When we go to the underlying “template” of nearly all discussions about “creativity”, our main interests, are always the same:
– How do you recognize it?
– Where does it come from?
– How do you use it?
– Who cares?
– What is it worth?
We know what the word “create” means: it means “to make”. Competitively, we want creativity to refer to making things in a way that they were not made before — a strategically useful requirement. We want to know if those new “formulas” are inspired (implicitly discovered) or engineered (explicitly discovered), and we want to know if we can cause the discovery on demand.
But the terms of discussions about creativity are often too ambiguous to be shared effectively across different parties. The ambiguity inhibits both confidence and progress in taking creativity under management.
A glossary of characteristic distinctions would help to sort out the discussions so that the answers provided would be understood the same way by all of the participants.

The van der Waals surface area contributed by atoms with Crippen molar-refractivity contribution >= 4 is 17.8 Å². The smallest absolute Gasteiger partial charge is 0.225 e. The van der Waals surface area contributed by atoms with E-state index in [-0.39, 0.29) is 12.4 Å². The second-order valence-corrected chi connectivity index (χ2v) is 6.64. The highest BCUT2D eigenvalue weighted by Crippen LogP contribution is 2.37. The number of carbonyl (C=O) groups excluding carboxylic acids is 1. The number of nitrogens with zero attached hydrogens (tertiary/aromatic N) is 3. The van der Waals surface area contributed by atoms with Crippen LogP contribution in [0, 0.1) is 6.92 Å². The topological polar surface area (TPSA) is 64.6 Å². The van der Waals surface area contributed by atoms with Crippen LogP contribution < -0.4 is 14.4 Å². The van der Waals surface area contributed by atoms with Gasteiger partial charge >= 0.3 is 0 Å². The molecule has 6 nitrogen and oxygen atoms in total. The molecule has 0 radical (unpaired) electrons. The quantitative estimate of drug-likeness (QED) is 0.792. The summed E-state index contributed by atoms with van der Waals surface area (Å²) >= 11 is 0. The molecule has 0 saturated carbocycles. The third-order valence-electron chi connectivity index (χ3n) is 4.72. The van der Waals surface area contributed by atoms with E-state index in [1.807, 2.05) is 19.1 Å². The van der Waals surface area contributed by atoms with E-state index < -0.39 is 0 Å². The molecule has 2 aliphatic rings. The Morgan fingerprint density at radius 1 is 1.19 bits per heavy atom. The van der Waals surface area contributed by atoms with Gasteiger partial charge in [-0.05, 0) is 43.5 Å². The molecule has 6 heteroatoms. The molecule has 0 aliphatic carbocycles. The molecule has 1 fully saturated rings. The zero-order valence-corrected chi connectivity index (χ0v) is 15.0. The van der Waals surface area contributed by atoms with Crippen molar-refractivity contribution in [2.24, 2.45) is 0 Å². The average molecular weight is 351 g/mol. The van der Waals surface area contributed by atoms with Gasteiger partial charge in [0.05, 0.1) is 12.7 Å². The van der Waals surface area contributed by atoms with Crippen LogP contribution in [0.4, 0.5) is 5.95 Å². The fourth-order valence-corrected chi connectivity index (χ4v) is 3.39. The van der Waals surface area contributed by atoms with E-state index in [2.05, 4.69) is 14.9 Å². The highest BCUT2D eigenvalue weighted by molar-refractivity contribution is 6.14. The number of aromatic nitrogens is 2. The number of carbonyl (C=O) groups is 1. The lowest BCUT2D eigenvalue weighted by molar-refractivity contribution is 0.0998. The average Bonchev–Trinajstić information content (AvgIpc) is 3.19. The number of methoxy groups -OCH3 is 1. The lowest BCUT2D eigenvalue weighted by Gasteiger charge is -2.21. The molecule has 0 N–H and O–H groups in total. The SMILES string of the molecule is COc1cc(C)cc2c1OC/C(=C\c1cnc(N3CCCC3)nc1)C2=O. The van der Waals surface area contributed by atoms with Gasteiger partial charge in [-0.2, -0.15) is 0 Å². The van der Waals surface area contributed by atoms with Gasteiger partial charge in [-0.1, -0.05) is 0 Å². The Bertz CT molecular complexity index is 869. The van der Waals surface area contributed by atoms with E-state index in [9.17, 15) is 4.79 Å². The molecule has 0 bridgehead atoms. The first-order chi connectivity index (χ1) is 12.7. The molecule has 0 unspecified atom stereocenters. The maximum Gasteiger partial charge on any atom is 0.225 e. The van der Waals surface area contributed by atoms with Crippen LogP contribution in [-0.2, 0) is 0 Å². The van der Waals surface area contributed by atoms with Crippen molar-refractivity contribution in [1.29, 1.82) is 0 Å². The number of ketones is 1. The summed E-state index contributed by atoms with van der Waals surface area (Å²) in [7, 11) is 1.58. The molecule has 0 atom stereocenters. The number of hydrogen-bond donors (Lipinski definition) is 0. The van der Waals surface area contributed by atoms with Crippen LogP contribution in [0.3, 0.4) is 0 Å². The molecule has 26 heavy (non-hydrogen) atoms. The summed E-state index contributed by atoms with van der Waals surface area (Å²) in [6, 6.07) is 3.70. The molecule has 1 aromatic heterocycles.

Most of the mythology about creativity is actually about where it comes from — namely, the nature of “inspiration“. Creativity is seen most commonly as “originality of awareness”, usually characterized in one of two ways:
– insightful (sees within)
– imaginative (foresees)
But artists, teachers and coaches know that creativity can be both taught and learned as a behavior that generates insight and imagination. The behavior has any or all of the following characteristics:
– playful (arranging for pleasure)
– experimental (arranging for discovery)
– inventive (arranging for newness)
– constructive (static effectiveness)
– productive (dynamic effectiveness)
– distinctive (different per specification)
– unusual (different per context)
– original (different per known precedent)
Overall, the glossary allows us to “map” these behaviors as different types of “vision” (seeing), “build” (arranging), “impact” (effectiveness) and “value” (difference).
It’s fair to ask about how the behaviors become competencies.
The answer is that the behaviors can be pursued intentionally and need not be only spontaneous or “inherent”. In particular, we see training as the work done in any behavior to separate the 80% of unnecessary effort from the 20% of effort worth amplifying. The other key effort required is planning. By looking at what each different behavior is actually about, it can be taken and prioritized as a potential source of change to a current state reality.